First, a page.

UK Broadband Pricing Adjustment: Competition or Crisis?

A mandated price cut in so-called local loop unbundling in the UK, a requirement for UK providers to offer broadband service, and an allowed price increase for wholesale broadband products has two sides arguing the move will either boost broadband adoption and competition, or kill off all but the biggest service providers.

Ofcom, the UK’s regulatory Office of Communications, published its wholesale price proposals for “a competitive broadband market,” but a group of more than 50 smaller, British ISPs known as the UK Internet Federation (UKIF) complain the new costs to them, which could rise as much as one-third, will put them out of business.

Frost and Sullivan senior analyst Mukul Krishna said that the pricing changes are likely to hurt smaller companies in the UK Internet market because they will be unable to absorb added cost and remain competitive.

“It’s basically going to be a regulated price war by force,” Krishna told TechNewsWorld. “And that is literally going to drive the small players out of the market.”

Not a Surprise

Since Ofcom announced its proposal to increase broadband competition last May, the smaller British ISPs have been warning that a proposed setting of the margin for providing broadband would drive them out of business.

The UKIF claimed on its site that communications and consultation between Ofcom and the industry has been difficult, and last-minute efforts to reconsider the pricing changes left little doubt of the UK regulatory body’s decision.

With reports of more than a quarter increase in the price to provide broadband services, the smaller ISPs reportedly claim that the Ofcom moves will create a noncompetitive market, benefiting only the largest UK providers such as BT, AOL UK and Wanadoo.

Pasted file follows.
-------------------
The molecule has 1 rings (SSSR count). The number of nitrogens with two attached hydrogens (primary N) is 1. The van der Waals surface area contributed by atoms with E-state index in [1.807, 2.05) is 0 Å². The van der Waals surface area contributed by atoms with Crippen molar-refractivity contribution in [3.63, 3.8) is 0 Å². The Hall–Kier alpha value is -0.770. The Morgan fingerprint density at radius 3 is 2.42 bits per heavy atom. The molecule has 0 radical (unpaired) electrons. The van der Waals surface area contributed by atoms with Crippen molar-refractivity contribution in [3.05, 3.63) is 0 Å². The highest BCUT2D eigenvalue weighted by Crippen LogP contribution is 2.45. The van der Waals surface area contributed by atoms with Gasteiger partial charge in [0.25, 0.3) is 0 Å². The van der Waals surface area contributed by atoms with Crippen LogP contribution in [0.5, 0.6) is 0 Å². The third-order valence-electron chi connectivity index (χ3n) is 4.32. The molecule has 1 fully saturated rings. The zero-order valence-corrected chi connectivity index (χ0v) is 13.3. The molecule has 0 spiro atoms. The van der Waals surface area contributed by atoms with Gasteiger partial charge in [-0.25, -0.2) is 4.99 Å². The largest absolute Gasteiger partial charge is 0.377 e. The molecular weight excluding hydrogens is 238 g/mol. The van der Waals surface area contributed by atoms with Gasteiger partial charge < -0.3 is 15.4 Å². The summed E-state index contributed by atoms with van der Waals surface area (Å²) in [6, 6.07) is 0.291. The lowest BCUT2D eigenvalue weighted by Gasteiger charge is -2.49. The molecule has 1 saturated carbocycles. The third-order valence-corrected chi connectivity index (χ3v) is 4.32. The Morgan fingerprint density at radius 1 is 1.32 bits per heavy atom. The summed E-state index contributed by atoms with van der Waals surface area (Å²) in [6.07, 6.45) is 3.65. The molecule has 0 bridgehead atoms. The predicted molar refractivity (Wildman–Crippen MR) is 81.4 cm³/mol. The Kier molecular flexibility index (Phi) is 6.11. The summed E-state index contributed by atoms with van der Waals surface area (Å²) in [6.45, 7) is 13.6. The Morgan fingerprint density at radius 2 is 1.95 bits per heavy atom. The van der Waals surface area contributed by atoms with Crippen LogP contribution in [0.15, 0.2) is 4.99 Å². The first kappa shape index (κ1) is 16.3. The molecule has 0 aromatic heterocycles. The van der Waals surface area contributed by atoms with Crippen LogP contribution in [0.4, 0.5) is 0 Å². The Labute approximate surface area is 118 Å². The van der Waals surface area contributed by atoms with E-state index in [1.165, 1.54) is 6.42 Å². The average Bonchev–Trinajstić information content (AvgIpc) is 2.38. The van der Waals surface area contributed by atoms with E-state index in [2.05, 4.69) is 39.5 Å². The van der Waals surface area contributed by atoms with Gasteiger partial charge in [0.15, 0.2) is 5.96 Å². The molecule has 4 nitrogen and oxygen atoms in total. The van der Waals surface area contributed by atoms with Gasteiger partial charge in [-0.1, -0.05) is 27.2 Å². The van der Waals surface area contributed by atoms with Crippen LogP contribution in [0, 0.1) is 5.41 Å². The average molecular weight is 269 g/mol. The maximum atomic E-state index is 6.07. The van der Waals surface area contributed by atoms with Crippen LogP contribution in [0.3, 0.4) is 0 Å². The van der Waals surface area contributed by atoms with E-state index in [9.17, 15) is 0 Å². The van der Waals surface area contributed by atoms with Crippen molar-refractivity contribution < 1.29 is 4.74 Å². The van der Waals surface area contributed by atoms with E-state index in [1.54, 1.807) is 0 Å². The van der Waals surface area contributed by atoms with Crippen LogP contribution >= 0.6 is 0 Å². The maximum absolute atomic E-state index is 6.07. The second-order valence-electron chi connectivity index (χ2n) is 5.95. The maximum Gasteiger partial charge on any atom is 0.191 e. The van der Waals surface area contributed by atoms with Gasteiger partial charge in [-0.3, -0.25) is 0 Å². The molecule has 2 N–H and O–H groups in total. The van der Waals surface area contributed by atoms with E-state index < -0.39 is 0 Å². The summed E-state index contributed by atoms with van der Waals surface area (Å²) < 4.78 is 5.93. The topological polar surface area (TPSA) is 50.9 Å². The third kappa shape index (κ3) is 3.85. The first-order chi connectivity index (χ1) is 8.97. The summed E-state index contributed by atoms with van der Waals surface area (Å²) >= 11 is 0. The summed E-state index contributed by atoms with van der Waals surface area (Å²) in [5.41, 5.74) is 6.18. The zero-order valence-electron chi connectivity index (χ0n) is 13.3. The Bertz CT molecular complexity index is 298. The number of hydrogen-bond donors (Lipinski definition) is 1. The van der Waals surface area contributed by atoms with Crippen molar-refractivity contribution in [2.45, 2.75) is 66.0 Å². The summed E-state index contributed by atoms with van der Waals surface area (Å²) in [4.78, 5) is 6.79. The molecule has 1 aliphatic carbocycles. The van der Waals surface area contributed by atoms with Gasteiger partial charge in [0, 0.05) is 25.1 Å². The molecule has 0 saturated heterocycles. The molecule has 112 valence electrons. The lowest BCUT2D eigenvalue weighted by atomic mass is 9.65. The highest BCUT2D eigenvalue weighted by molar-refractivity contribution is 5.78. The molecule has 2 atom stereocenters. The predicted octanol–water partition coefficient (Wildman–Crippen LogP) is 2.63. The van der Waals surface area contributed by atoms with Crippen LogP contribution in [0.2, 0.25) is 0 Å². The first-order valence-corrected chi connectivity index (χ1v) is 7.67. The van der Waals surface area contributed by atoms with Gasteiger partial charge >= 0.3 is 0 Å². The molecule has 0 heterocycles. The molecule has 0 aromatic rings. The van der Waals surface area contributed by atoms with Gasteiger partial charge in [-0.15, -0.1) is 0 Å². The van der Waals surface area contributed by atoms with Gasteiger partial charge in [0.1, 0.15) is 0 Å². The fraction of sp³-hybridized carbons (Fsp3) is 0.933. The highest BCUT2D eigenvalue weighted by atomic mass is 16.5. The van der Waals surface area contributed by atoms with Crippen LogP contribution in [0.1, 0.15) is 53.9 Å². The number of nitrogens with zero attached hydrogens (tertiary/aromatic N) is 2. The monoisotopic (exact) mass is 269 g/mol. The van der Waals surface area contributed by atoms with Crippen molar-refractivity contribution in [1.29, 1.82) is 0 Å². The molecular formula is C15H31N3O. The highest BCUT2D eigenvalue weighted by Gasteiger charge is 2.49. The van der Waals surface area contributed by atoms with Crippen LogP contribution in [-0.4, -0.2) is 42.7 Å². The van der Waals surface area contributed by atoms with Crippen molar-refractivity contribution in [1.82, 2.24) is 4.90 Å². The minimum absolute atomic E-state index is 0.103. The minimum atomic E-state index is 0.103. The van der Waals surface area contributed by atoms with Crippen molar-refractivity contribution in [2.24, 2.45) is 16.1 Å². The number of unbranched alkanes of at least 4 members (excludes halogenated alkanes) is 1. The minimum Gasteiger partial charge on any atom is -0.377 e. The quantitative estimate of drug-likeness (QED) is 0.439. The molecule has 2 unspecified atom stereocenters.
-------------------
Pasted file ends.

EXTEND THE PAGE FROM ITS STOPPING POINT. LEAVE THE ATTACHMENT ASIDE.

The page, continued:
Quicker Competition

Ofcom said its pricing framework was designed to provide proper incentives and rewards for investment in delivering better broadband to more users.

“This will be particularly important for broadband networks providing always-on high speed Internet access to content-rich material, voice calls by VoIP and video on demand,” the UK agency said in a statement.

In addition to the new “Margin between IPStream and ATM interconnection prices,” British giant BT announced its own, voluntary set of phased price reductions for local loop services, some of which have already come into effect, according to Ofcom.

BT also announced its acceptance of Ofcom’s proposal for an independent Telecommunications Adjudicator who would facilitate the industrial-scale provisioning of local loops to other operators.

“Collectively, this new pricing structure, the industry participation in the Adjudicator scheme, and BT’s fresh approach have the potential to add up to a faster broadband roll-out for Britain,” said Ofcom chief executive Stephen Carter in a statement.

At What Cost?

Some pointed to the pricing changes as a necessary step in bringing down unbundling costs in the UK, which had forced some companies to pay significantly higher fees to provide their own broadband subscriptions.

The move is, however, likely to favor the largest ISPs such as Cable & Wireless and Easynet, while the smaller ISPs suffer, according to analysts such as Krishna.

“From an economic perspective, a huge player can always take a price cut better because they can cushion themselves from the cost and get new market share,” Krishna said.

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